C57BL/6J mice (wild type [WT]) were purchased from Jackson Laboratories (Bar Harbor, ME). PI3Kγ−/− (KO) mice were kindly provided by Dr. P.J.M. (the Institute for Molecular Biotechnology of the Austrian Academy of Sciences, Vienna, Austria) [23]. PI3Kγ KO mice (backcrossed onto a C57BL/6 background for > 10 generations) exhibit normal size, weight, viability, fertility, blood cell count, and chemistries as described previously [21, 23]. Male mice (8 to 10 weeks old, 22 to 25 g) were used in this study. All animal protocols were approved by the Institutional Animal Care and Use Committee.

Experimental Design

Figure 1a shows a timeline of experimental assays including behavioral tests, biochemistry, and immunohistochemistry for TBI and sham control groups up to 28 days after TBI. Suppl. Fig. 1 shows a schematic diagram of the regions of interests (ROIs) selected for image acquisition and quantitative analysis.

Fig. 1
figure1

TBI induces PI3Kγ expression in cortical and hippocampal neurons. (a) A timeline of experimental design. WB = Western blotting; IHC = immunohistochemistry; TBI = traumatic brain injury. (b) Representative images of Western blotting (left) and quantitative analysis (right) of PI3K p110γ protein levels using protein extracts from the perilesional brain tissues of WT and KO (PI3Kγ−/−) mice subjected to TBI or sham surgery at 1 day after TBI. Protein extracts of blood neutrophils (PMN) from WT and KO mice served as a positive and a negative control, respectively. Semiquantification of immunoblots was analyzed by densitometry. Data are expressed as mean ± S.D. from 3 independent experiments. *p < 0.05 versus sham control. (c) Representative immunofluorescence images showing that PI3K p110γ was constitutively expressed in the vascular-like structures in sham control, but its expression was increased in neuron-like cells within 1 to 7 days after TBI in the perilesional cortex region of WT mice, and no expression of PI3K p110γ was detected in KO-sham and KO-TBI mice. Scale bar = 100 μm. (d) Representative immunofluorescence images (left) showing that PI3K p110γ was constitutively expressed in the vascular-like structures in sham control, but its expression was increased and colocalized with NeuN (a neuronal marker) (quantitative analysis shown in the right panel) at 3 days after TBI. White dotted boxes indicate the regions selected for higher magnification. Images were acquired from the perilesional cortex region, ipsilateral CA1 and CA3 subfields of the dorsal hippocampus at − 1.5 mm posterior to the bregma. Scale bar = 100 μm. n = 5 per group, *p < 0.05 versus sham control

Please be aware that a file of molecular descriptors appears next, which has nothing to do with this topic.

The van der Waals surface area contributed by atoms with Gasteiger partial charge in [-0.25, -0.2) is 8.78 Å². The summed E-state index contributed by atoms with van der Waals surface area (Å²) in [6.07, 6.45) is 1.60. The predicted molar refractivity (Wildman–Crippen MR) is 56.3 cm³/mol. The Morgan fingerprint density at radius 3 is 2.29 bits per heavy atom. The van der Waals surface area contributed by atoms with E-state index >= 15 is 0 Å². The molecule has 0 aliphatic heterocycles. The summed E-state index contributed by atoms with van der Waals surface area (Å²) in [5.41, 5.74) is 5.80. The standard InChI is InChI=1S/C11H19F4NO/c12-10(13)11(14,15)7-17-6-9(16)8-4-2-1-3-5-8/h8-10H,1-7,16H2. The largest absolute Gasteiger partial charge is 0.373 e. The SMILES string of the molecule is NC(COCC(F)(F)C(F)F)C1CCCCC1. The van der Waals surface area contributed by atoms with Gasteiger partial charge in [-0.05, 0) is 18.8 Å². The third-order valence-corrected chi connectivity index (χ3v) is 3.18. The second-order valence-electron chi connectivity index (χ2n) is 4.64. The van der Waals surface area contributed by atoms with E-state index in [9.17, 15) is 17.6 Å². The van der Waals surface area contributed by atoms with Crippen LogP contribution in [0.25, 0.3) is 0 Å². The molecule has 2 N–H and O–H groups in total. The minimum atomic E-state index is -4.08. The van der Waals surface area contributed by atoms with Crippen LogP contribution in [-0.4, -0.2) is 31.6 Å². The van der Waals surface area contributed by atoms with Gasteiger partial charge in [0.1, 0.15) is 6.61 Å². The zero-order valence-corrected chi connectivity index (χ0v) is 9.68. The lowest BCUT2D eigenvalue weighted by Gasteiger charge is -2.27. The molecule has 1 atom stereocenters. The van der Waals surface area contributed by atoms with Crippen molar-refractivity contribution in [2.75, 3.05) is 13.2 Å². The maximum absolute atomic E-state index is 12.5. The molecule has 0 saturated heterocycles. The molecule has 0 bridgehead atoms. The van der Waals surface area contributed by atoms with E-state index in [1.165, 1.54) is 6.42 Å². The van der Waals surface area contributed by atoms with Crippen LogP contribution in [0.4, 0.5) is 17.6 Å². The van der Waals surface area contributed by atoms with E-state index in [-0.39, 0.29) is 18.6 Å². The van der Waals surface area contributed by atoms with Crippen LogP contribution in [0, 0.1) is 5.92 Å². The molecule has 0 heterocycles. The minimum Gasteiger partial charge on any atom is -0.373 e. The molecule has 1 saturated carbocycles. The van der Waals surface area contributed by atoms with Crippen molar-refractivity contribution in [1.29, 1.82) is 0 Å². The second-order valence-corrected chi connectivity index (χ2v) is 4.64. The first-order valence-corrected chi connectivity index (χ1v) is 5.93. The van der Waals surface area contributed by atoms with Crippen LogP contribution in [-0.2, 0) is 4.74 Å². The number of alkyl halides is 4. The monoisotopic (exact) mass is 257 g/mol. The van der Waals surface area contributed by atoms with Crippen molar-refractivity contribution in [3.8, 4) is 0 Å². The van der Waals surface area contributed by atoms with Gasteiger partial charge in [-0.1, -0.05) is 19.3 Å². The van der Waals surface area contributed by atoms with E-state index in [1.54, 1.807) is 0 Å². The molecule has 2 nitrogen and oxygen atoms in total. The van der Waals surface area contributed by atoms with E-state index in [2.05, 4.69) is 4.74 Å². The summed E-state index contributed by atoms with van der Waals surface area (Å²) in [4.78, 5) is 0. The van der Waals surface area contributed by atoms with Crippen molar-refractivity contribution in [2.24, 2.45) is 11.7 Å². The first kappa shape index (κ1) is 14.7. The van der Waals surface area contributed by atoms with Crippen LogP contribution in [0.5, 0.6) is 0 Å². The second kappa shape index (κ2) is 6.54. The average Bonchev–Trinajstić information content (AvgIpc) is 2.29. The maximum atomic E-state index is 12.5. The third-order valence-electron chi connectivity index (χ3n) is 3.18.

Controlled Cortical Impact Injury

TBI was induced using a computer-controlled cortical impact (CCI) device (PinPoint Precision Cortical Impactor, Hatteras, PCI 3000, Cary, NC), as we described previously [24]. Mice were anesthetized with intraperitoneal injection of ketamine (80 mg/kg)/xylazine (5 mg/kg). Depth of anesthesia was assessed by monitoring respiration rate and pedal withdrawal reflexes. The anesthetized mice were placed on a stereotaxic apparatus with a heating pad to maintain body temperature at 37 ± 0.5 °C. The head was shaved and disinfected, and then the skull was exposed by a midline scalp incision. A 4-mm craniotomy was made by an electric drill on the right lateral side of the skull and centered 2.7 mm lateral from the midline and 2.0 mm posterior to the bregma. Then, a 3-mm rounded impactor tip was placed in the center of the craniotomy site, and the impact was delivered to the right parietal cortex at 2 mm depth with 2 m/s velocity and 100 ms dwell time. These parameters produce moderate-to-severe TBI injury in mice as documented previously [25, 26]. After impact, Surgicel (Johnson & Johnson, Dallas, TX) was applied to the dura. The skullcap was replaced and affixed with dental adhesive and the incision was sutured. Sham animals underwent the same procedure as CCI mice except impact.